Skip to main content
  • Research article
  • Open access
  • Published:

Transcriptome and secretome analysis of Aspergillus fumigatus in the presence of sugarcane bagasse



Sugarcane bagasse has been proposed as a lignocellulosic residue for second-generation ethanol (2G) produced by breaking down biomass into fermentable sugars. The enzymatic cocktails for biomass degradation are mostly produced by fungi, but low cost and high efficiency can consolidate 2G technologies. A. fumigatus plays an important role in plant biomass degradation capabilities and recycling. To gain more insight into the divergence in gene expression during steam-exploded bagasse (SEB) breakdown, this study profiled the transcriptome of A. fumigatus by RNA sequencing to compare transcriptional profiles of A. fumigatus grown on media containing SEB or fructose as the sole carbon source. Secretome analysis was also performed using SDS-PAGE and LC-MS/MS.


The maximum activities of cellulases (0.032 U mL-1), endo-1,4-β--xylanase (10.82 U mL-1) and endo-1,3-β glucanases (0.77 U mL-1) showed that functional CAZymes (carbohydrate-active enzymes) were secreted in the SEB culture conditions. Correlations between transcriptome and secretome data identified several CAZymes in A. fumigatus. Particular attention was given to CAZymes related to lignocellulose degradation and sugar transporters. Genes encoding glycoside hydrolase classes commonly expressed during the breakdown of cellulose, such as GH-5, 6, 7, 43, 45, and hemicellulose, such as GH-2, 10, 11, 30, 43, were found to be highly expressed in SEB conditions. Lytic polysaccharide monooxygenases (LPMO) classified as auxiliary activity families AA9 (GH61), CE (1, 4, 8, 15, 16), PL (1, 3, 4, 20) and GT (1, 2, 4, 8, 20, 35, 48) were also differentially expressed in this condition. Similarly, the most important enzymes related to biomass degradation, including endoxylanases, xyloglucanases, β-xylosidases, LPMOs, α-arabinofuranosidases, cellobiohydrolases, endoglucanases and β-glucosidases, were also identified in the secretome.


This is the first report of a transcriptome and secretome experiment of Aspergillus fumigatus in the degradation of pretreated sugarcane bagasse. The results suggest that this strain employs important strategies for this complex degradation process. It was possible to identify a set of genes and proteins that might be applied in several biotechnology fields. This knowledge can be exploited for the improvement of 2G ethanol production by the rational design of enzymatic cocktails.


The demand for energy has increased continuously worldwide, which has raised concerns about sustainability and has prompted the search and development of advanced renewable and sustainable sources of energy [1]. Bioethanol has been noted as an alternative fuel to tackle these issues [1,2,3]. In Brazil, ethanol production relies on the fermentation of sucrose from sugarcane to yield the so-called first-generation (1G) bioethanol [4, 5]. The current Brazilian production is estimated at 30 billion liters per year, but the growing appeal of this fuel has called for investments in the development of new technologies to produce ethanol [6]. Large amounts of sugarcane straw and bagasse are generated every year in Brazil, so this biomass could be used as a substrate to produce 2G bioethanol, which in a few years will compete with 1G ethanol costs [6,7,8,9,10,11].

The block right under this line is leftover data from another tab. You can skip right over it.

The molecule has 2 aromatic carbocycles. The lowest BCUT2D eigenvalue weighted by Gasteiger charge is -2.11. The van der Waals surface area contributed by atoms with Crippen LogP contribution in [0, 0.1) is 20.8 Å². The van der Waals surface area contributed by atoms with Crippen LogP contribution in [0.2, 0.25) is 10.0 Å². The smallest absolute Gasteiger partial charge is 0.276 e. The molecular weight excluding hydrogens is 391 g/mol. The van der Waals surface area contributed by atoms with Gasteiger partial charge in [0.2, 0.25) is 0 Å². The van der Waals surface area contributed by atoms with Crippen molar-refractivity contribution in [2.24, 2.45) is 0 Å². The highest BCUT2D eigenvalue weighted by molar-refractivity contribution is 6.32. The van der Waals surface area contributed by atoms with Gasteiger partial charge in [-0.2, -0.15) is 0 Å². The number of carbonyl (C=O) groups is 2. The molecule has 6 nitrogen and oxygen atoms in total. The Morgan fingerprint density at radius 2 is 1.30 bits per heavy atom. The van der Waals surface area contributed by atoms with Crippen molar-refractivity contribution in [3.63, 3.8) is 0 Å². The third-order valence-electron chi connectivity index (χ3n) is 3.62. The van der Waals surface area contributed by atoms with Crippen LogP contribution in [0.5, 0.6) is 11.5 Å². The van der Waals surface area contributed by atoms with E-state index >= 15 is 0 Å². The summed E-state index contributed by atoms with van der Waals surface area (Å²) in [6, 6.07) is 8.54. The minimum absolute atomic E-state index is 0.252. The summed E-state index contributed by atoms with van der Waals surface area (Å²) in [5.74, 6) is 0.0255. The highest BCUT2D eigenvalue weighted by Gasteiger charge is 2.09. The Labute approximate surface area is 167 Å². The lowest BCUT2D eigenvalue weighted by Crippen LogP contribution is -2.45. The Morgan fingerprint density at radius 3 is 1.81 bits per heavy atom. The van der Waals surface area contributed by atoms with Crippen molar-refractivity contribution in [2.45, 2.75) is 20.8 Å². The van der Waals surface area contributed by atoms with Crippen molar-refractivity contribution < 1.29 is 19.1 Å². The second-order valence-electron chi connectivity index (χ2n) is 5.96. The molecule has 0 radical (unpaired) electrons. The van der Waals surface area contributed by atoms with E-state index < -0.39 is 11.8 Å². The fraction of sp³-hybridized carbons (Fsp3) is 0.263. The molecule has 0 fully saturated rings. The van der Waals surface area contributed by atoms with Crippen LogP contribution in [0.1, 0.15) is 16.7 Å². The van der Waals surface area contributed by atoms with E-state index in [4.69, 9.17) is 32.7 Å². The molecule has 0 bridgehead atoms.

Lignocellulose is the most abundant material in nature. It consists of three major polymers: cellulose, hemicellulose and lignin. Cellulose, the main polymeric component of plant biomass, usually contains regions that are highly crystalline. It is a linear polymeric chain of over 10,000 D-glucose residues linked by β-1,4-glycosidic bonds [12,13,14]. The degradation of lignocellulose into fermentable sugars require many types of enzymes, e.g., β-glucosidases, cellobiohydrolases, endoglucanases, β-xylosidases, endo-β-1,4-xylanases, and numerous other auxiliary enzymes [5, 12, 15]. Due its recalcitrant characteristic, lignocellulose is difficult to degrade, even when enzymes work synergistically [12, 16].

Filamentous fungi such as Trichoderma reesei and Aspergillus niger play an important role in the secretion of enzymes known as CAZymes (carbohydrate-active enzymes), which can act synergistically and are the main source of enzymatic cocktails. Several studies have been conducted to optimize the current enzymatic cocktails and to reduce costs involved in 2G ethanol production [4, 12, 17,18,19]. The Aspergillus genus comprises over 250 species and has received much attention due numerous species secreting hydrolytic enzymes of interest to lignocellulosic biorefineries. A. fumigatus is an opportunistic and pathogenic fungus, and depending on immunological status of host, can lead to a variety of allergic reactions. However is an important producer of lignocellulolytic enzymes that act synergistically to increase the efficiency of the secreted enzymes. In addition, this fungus secretes thermostable glycosyl hydrolases, such as β-glucosidases (EC, endoglucanases (EC, cellobiohydrolases (EC, xylosidases (EC and endoxylanases (EC, which can withstand elevated temperatures [20,21,22,23].